I'm overwhelmed by it all as much as inspired.  So much to explore and express, with so little time.  At least I'm writing something down in this moment before the impending rush of the work-week.  Something I can come back to when I have the time and need a spark.

Wednesday, December 9, 2009

Mid-Week Stream of Consciousness

I've not been one to use the term "hump day."  There's nothing wrong with it, really, and I certainly understand the little lift you get at the end of the day on Wednesday when you realize that you're on the downhill slope of your work week.  It's just that it's not a particularly elegant phrase, and it suggests, ever so subtley you are unhappy being at work.  I'll never claim to prefer work to play, but I actually do like my job.  Some days are hard, like today when nearly every call I make, I hear "no" or "we've decided that we need to wait till mid 2010."  It's starts to feel like I'm swimming in mud.  But then, all it takes is just one little opening to have an exchange of information, and I feel so much better.  I had a great call today with someone I've not been able to get traction with in the past.  Turns out he's been extremely busy because his business partner was out with a back surgery.  He didn't even have time to talk with me until today!  But when we did talk, it was a comfortable, valuable conversation, which helped me understand his business, the culture there, and his personal goals.  Made my whole day!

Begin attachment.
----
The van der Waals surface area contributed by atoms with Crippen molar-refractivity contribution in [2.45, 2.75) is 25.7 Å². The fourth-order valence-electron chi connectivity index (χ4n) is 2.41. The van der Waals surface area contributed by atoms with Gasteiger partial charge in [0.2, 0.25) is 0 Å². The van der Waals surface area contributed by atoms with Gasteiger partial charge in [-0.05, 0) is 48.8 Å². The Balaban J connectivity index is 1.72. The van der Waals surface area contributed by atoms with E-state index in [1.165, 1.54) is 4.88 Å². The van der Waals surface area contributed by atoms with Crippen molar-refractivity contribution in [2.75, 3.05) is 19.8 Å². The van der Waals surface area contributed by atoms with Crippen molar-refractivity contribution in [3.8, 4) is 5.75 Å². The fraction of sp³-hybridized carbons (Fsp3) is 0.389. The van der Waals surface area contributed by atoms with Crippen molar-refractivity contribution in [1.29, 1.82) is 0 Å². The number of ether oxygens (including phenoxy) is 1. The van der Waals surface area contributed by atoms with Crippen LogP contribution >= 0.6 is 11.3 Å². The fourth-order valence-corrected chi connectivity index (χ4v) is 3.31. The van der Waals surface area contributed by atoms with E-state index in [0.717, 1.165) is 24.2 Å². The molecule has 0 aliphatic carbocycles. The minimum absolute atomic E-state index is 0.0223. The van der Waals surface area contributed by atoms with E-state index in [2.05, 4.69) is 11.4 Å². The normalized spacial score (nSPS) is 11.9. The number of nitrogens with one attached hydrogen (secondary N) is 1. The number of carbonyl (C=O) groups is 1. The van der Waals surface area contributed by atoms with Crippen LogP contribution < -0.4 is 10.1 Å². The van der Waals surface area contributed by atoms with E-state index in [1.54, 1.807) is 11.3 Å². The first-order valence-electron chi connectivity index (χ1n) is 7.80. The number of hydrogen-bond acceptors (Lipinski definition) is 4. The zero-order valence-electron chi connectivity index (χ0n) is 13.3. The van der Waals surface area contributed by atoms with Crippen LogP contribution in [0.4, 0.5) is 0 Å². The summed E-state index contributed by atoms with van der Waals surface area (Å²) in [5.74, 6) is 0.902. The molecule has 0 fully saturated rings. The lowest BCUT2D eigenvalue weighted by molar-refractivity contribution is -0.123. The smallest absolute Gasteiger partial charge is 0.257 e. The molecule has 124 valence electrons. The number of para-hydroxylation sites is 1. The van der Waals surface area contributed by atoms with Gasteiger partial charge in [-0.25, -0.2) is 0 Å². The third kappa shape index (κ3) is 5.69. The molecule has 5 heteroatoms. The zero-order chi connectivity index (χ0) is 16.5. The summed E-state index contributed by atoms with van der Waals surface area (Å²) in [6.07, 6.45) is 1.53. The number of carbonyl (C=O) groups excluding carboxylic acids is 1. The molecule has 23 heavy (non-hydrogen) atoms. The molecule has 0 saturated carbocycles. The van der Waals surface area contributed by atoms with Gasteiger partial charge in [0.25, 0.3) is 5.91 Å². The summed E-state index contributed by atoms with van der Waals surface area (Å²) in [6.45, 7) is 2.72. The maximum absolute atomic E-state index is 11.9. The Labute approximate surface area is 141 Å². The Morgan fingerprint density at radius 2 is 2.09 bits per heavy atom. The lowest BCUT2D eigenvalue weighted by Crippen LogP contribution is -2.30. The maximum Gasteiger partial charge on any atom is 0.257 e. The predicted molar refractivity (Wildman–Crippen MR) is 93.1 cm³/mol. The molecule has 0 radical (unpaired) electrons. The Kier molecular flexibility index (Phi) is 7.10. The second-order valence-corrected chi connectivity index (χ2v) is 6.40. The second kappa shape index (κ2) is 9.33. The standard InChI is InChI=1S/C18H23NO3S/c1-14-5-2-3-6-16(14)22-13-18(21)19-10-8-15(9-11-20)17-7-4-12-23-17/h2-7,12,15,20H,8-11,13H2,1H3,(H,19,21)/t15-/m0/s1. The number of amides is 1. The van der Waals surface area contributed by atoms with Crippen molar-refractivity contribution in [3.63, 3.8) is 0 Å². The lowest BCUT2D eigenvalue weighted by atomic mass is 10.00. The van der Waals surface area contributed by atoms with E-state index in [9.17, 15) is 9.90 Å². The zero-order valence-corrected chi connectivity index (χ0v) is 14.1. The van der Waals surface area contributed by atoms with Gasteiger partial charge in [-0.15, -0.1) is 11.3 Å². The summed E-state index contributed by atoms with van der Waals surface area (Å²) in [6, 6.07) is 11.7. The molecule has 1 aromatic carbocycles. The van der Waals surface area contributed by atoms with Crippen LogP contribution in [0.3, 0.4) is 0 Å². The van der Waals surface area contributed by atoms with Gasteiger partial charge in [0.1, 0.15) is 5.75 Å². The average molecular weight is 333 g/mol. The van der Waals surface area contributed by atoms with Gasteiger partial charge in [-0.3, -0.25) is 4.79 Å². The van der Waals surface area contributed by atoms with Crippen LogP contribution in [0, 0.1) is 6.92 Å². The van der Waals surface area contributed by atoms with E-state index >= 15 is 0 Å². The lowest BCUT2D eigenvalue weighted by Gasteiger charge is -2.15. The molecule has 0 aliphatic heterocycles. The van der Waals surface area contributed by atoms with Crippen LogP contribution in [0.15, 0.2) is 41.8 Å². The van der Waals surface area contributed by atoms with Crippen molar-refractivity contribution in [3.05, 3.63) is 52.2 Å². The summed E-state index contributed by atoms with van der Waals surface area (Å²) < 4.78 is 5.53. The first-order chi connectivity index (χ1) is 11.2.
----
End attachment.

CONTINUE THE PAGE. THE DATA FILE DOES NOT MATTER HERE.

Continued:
I like connecting with people, and getting to understand what makes them tick and what will make them more successful and content in their jobs.  It's truly fun.  And people like talking to me.  That makes me feel good.  I believe I put them at ease, and they trust me to have their best interests at heart - and I do.  Problem is sometimes they like me so much that they disappear on me!  I say that because sometimes a client, to avoid having to tell me "no" when something changes in their circumstances and their company can't move forward with a software purchase, they just drop out of the picture.  We could have been smack in the middle of the software evaluation with me facilitating all sorts of demos and getting their questions answered, and then, BOOM, I can't get them on the phone for weeks and they don't reply to my emails.  I'd really rather they just directly tell me what's going on.  I can take it if they have to say no.  It won't hurt my feelings.  What it will do is tell me what their concerns are, and will help me know what I need to be doing for them, even if that means folllowing up with them in a few months.